The huge toll of 'fast fashion' on the planet – and why the answer could be circular

A lorry-load of used clothing is incinerated or buried in landfill every single second. Here's why the fashion industry – the second biggest polluter after petroleum – must change.

By Dominic Bliss
Published 4 Jul 2019, 09:56 BST
High street 'fast fashion' is taking its toll on the planet as well as workers rights. ...
High street 'fast fashion' is taking its toll on the planet as well as workers rights. Fashion has been identified as the second most polluting industry in the world after oil.
Photograph by Ryan Morrison, Alamy

“Mass industrial homicide” is how it was described. When the eight-storey Rana Plaza garment complex, in the suburbs of the Bangladeshi capital Dhaka, collapsed in 2013, over 1,100 factory workers were killed beneath the rubble. A further 2,500 injured people were rescued from the ruins. For anyone worried about the human cost of the modern fashion industry, and our voracious appetite for cheap clothing, here was the proof they needed that things must change.

The use of sweatshops by the world’s major fashion brands has been well documented. According to the European Parliamentary Research Service, many garment factory workers face long hours, often without rest days or contracts. Buildings might be badly modified for commercial use, with no fire extinguishers, poor electrical wiring, blocked fire exits and barred windows. Attempts to form trade unions are suppressed, sometimes violently. Workers who are injured, and the families of those who are killed, receive little compensation. 

But it’s not just human beings being damaged by the demand for cheap garments; there’s an enormous toll on the environment too.

The United Nations Conference on Trade and Development (UNCTD) considers fashion to be the second most polluting industry in the world, after oil. Estimates are that its greenhouse gas emissions overtake those of the international marine and aviation industries combined – 1.2 billion tonnes annually, according to British charity the Ellen MacArthur Foundation. It consumes 93 billion cubic metres of water every year – as much a 7,500 litres are required to make a single pair of jeans. Annually it dumps around half a million tons of plastic microfibre into the oceans. The pesticides used in cotton farming and the toxic dyes in factories have a huge impact too.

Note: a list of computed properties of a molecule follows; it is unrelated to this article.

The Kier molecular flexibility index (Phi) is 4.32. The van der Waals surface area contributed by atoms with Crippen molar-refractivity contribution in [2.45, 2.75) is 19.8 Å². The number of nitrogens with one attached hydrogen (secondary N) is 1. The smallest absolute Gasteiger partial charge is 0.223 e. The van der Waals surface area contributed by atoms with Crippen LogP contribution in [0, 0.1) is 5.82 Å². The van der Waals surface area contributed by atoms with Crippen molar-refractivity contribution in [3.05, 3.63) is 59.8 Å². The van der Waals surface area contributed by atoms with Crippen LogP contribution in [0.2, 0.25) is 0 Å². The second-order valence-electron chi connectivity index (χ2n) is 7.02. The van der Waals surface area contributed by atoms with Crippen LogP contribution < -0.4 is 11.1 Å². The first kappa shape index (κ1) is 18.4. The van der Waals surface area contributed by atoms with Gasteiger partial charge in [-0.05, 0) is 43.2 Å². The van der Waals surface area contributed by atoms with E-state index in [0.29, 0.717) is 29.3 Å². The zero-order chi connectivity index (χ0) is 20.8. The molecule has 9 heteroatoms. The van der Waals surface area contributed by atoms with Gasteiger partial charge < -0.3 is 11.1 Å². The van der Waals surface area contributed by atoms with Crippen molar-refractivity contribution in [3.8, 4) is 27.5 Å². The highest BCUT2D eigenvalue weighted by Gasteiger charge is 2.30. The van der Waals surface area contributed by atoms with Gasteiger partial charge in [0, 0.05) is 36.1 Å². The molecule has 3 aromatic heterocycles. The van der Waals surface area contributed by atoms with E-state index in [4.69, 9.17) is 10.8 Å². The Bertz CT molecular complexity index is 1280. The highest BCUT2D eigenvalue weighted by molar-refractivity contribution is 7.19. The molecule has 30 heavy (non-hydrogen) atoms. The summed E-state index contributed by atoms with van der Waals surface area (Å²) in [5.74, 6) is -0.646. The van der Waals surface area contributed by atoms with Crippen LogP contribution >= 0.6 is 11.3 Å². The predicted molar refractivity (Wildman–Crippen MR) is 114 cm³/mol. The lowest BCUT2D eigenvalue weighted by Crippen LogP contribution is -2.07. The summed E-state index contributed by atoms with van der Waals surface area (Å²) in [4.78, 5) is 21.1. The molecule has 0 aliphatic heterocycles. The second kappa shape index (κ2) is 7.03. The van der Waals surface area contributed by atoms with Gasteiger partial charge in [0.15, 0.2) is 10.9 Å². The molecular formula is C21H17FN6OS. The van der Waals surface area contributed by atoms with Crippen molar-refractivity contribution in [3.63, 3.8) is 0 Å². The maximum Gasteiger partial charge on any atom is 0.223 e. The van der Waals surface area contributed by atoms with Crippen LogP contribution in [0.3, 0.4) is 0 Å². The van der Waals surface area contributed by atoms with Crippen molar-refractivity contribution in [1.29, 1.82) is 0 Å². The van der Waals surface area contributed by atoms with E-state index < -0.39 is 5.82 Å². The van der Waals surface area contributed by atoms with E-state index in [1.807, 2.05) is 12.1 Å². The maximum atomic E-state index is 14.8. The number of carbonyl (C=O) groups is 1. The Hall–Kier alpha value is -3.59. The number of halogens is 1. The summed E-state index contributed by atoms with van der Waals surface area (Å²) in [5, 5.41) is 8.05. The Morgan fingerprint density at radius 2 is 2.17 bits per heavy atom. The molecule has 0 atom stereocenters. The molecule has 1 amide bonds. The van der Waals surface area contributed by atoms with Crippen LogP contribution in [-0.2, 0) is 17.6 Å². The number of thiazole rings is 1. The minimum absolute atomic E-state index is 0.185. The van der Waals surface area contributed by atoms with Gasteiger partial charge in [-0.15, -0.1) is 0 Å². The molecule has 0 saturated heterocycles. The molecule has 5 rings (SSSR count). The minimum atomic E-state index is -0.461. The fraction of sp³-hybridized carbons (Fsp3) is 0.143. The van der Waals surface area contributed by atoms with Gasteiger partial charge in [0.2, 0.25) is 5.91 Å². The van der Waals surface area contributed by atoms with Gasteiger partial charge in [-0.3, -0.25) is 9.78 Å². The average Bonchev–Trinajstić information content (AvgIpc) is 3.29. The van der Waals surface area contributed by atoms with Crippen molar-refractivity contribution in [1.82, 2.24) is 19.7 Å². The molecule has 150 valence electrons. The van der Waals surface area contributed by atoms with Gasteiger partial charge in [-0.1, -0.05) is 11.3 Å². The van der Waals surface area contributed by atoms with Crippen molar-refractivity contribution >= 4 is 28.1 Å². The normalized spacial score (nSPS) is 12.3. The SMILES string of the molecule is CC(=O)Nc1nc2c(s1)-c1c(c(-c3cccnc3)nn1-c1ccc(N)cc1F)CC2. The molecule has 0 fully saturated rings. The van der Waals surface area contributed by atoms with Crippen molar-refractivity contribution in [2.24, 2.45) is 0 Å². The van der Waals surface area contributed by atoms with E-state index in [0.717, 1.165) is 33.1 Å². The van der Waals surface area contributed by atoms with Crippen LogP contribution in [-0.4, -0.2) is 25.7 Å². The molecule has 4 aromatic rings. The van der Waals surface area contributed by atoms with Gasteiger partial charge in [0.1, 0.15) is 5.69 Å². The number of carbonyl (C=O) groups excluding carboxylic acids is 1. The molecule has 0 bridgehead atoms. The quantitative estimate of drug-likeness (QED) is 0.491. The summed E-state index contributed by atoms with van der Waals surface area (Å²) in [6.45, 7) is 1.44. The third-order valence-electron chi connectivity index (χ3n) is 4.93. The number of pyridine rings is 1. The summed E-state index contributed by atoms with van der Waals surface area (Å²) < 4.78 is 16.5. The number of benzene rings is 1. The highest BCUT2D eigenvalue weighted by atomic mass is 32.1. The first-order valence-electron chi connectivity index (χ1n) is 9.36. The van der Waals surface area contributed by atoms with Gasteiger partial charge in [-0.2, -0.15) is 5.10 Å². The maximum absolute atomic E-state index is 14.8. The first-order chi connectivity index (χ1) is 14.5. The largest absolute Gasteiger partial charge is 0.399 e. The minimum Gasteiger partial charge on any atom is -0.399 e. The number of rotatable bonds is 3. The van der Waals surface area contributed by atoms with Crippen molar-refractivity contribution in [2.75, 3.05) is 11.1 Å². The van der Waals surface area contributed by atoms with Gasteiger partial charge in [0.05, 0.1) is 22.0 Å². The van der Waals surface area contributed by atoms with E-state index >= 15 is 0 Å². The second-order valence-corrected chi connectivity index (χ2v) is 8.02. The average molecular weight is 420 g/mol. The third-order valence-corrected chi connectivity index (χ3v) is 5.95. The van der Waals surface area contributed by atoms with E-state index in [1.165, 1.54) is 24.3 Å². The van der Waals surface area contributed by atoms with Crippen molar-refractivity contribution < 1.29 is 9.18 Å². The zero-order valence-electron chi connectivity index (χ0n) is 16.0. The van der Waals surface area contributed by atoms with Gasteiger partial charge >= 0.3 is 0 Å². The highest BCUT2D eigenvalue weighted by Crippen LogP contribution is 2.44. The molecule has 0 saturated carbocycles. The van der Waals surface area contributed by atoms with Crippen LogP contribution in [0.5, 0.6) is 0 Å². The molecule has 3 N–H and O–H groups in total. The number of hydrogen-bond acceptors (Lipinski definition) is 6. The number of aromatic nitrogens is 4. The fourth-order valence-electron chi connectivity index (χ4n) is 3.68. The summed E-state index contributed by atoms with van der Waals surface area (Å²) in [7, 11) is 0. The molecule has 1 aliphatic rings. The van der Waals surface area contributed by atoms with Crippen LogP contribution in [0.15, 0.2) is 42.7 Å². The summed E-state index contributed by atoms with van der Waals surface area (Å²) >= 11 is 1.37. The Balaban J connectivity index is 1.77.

Cotton farming requires huge amounts of water, with many regions of the planet suffering terribly from drought, caused in part by the diversion of water from lakes and rivers to farmland. The Aral Sea in Central Asia, the Indus River in Pakistan, the Murray-Darling basin in Australia, and the Rio Grande, between Mexico and USA, are all distressing examples.

The textile industry’s biggest culprit of all is what’s known as fast fashion – where consumers are encouraged to buy myriad items of cheap clothing, wear them just a few times, and then throw them away, a demand exacerbated by major high street chains. According to industry estimates, between 80 and 100 billion new items of clothing are produced every year globally, while a lorry-load of used clothing is incinerated or buried in landfill every single second. 

Photograph by Mamunur Rashid, Alamy

Impactful too are the environmental costs of transporting all these garments from the developing nations where they are manufactured to the first-world nations where they are purchased. 

Fast fashion isn’t slowing down; not by any means: UNCTD claims that between 2000 and 2014, global clothing production doubled. Projections suggest it will more than triple current production by 2050.

Many brands are recycling their clothing or using recycled items in their manufacturing processes. But in the grand scheme of things, their efforts are merely tokenistic. And since different garments feature buttons, zippers and a huge range of different fabrics – some natural, others synthetic – recycling is a costly, labour-intensive operation.

Photograph by WALTER ZERLA, Alamy